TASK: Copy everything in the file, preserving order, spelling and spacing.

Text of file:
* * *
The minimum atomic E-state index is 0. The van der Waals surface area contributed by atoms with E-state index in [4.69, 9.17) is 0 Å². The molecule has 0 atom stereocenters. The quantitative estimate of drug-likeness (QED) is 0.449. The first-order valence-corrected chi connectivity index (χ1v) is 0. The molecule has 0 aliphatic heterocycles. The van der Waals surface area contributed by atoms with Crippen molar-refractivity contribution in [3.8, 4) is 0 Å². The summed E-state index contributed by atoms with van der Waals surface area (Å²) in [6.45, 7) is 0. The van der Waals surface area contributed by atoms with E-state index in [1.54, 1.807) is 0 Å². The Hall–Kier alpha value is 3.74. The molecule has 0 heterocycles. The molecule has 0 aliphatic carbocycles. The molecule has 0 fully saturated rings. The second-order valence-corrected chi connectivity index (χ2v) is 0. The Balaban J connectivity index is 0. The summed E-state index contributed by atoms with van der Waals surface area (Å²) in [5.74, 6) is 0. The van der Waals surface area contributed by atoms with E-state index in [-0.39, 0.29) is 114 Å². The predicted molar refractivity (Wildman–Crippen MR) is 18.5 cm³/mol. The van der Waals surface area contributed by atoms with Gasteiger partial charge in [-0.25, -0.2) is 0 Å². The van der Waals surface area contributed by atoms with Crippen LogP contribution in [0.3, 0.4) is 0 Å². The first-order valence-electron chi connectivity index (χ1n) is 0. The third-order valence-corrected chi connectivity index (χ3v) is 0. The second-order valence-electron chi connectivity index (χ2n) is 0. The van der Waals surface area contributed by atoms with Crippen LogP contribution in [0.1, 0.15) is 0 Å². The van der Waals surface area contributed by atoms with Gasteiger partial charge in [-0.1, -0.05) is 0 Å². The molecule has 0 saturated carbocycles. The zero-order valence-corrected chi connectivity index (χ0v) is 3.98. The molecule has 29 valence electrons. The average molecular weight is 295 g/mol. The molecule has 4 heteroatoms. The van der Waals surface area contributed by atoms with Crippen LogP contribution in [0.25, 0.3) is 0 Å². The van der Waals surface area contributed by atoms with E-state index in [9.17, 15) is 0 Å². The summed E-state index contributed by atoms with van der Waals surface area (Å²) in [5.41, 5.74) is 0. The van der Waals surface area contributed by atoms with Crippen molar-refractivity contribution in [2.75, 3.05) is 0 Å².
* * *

The minimum atomic E-state index is 0. The van der Waals surface area contributed by atoms with E-state index in [4.69, 9.17) is 0 Å². The molecule has 0 atom stereocenters. The quantitative estimate of drug-likeness (QED) is 0.449. The first-order valence-corrected chi connectivity index (χ1v) is 0. The molecule has 0 aliphatic heterocycles. The van der Waals surface area contributed by atoms with Crippen molar-refractivity contribution in [3.8, 4) is 0 Å². The summed E-state index contributed by atoms with van der Waals surface area (Å²) in [6.45, 7) is 0. The van der Waals surface area contributed by atoms with E-state index in [1.54, 1.807) is 0 Å². The Hall–Kier alpha value is 3.74. The molecule has 0 heterocycles. The molecule has 0 aliphatic carbocycles. The molecule has 0 fully saturated rings. The second-order valence-corrected chi connectivity index (χ2v) is 0. The Balaban J connectivity index is 0. The summed E-state index contributed by atoms with van der Waals surface area (Å²) in [5.74, 6) is 0. The van der Waals surface area contributed by atoms with E-state index in [-0.39, 0.29) is 114 Å². The predicted molar refractivity (Wildman–Crippen MR) is 18.5 cm³/mol. The van der Waals surface area contributed by atoms with Gasteiger partial charge in [-0.25, -0.2) is 0 Å². The van der Waals surface area contributed by atoms with Crippen LogP contribution in [0.3, 0.4) is 0 Å². The first-order valence-electron chi connectivity index (χ1n) is 0. The third-order valence-corrected chi connectivity index (χ3v) is 0. The second-order valence-electron chi connectivity index (χ2n) is 0. The van der Waals surface area contributed by atoms with Crippen LogP contribution in [0.1, 0.15) is 0 Å². The van der Waals surface area contributed by atoms with Gasteiger partial charge in [-0.1, -0.05) is 0 Å². The molecule has 0 saturated carbocycles. The zero-order valence-corrected chi connectivity index (χ0v) is 3.98. The molecule has 29 valence electrons. The average molecular weight is 295 g/mol. The molecule has 4 heteroatoms. The van der Waals surface area contributed by atoms with Crippen LogP contribution in [0.25, 0.3) is 0 Å². The van der Waals surface area contributed by atoms with E-state index in [9.17, 15) is 0 Å². The summed E-state index contributed by atoms with van der Waals surface area (Å²) in [5.41, 5.74) is 0. The van der Waals surface area contributed by atoms with Crippen molar-refractivity contribution in [2.75, 3.05) is 0 Å².